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“This shoot looked wildly different six hours ago... We had the crew booked, the studio booked, and we realized we still needed to make something happen.” — Soundstripe Creative Director Jonathan Frazier

There’s a reason — well, more like 20 reasons — why production teams put in so much work on the front end to create treatments, shot lists, shooting scripts, lighting overheads, and more. 

A smooth production isn’t possible without this type of preparation in pre-production (which is why it's important to know how to write YouTube scripts, treatments, etc. in the first place).

But even with weeks of planning, it’s a safe bet that things won’t always go according to plan.

That’s something our Creative Team was reminded of when we arrived on set to film the video featured above. 

All it took was one phone call from our talent (who came down sick) for our team to abandon the Plan A we expected and transition to a Plan B we hadn’t prepared for. 

Instead of shooting a live music performance, we would now shoot a car commercial in the same location with the same crew we’d already booked. Talk about a production pivot, right?

Within six hours, we rented a Tesla Model 3, developed an entirely new shot list, and experimented with different staging and lighting techniques for this shoot.  

 

Shotlist Template CTA

 

In this post, we’ll share our main takeaways from this process and a few things to keep in mind when shooting a car commercial for clients or as a way to get clients for video production.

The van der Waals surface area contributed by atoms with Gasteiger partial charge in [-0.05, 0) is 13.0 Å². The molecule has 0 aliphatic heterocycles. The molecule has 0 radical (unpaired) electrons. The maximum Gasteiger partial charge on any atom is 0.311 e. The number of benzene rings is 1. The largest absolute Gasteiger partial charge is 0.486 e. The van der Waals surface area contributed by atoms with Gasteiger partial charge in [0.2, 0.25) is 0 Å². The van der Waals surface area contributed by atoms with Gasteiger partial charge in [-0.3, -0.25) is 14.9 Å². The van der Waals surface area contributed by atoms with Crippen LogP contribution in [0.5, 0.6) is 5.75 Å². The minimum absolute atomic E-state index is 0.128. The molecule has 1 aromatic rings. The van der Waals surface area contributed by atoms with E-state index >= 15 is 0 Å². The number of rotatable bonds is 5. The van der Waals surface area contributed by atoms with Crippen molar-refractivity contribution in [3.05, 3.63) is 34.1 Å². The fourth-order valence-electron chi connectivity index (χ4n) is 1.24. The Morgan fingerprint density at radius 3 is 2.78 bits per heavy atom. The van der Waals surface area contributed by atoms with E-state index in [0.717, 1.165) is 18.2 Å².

How to shoot a car commercial in any location

Step 1: Have a car

It goes without saying that you can’t pull off a product shoot without the actual product. 

(Well, unless you have the budget bandwidth to film with something like a CGI vehicle.)

For corporate filmmakers, the importance of the product is undeniable. It’s the focal point of your video but, more specifically, it’s the thing that your company and client partners want help selling. 

The most common scenario is that a client supplies you with the vehicle for your shoot and enough pre-production time to develop the commercial concept and production plan. 

But if our situation taught us anything, it’s that you don’t need to be hired by a brand like Volkswagen or BMW to plan, produce, and distribute a cinematic car commercial. 

Like us, you could rent a car through a marketplace like Turo and shoot a commercial on spec (or just for your creative portfolio). 

It’s not often that you’ll find yourself in a situation like ours. But if you do, you can pull off a great car commercial shoot with some strategic studio lighting, movement magic, and hero shots.

Step 2: In-studio lighting

Long before you set foot on set, it’s helpful to know as much about the car (i.e., the product) as you can. That’s because the more you know about the product, the better informed you are when showcasing it in the commercial. 

But, as prepared as you are, there are still certain questions you won’t be able to answer until you see the car in person — especially when it comes to lighting.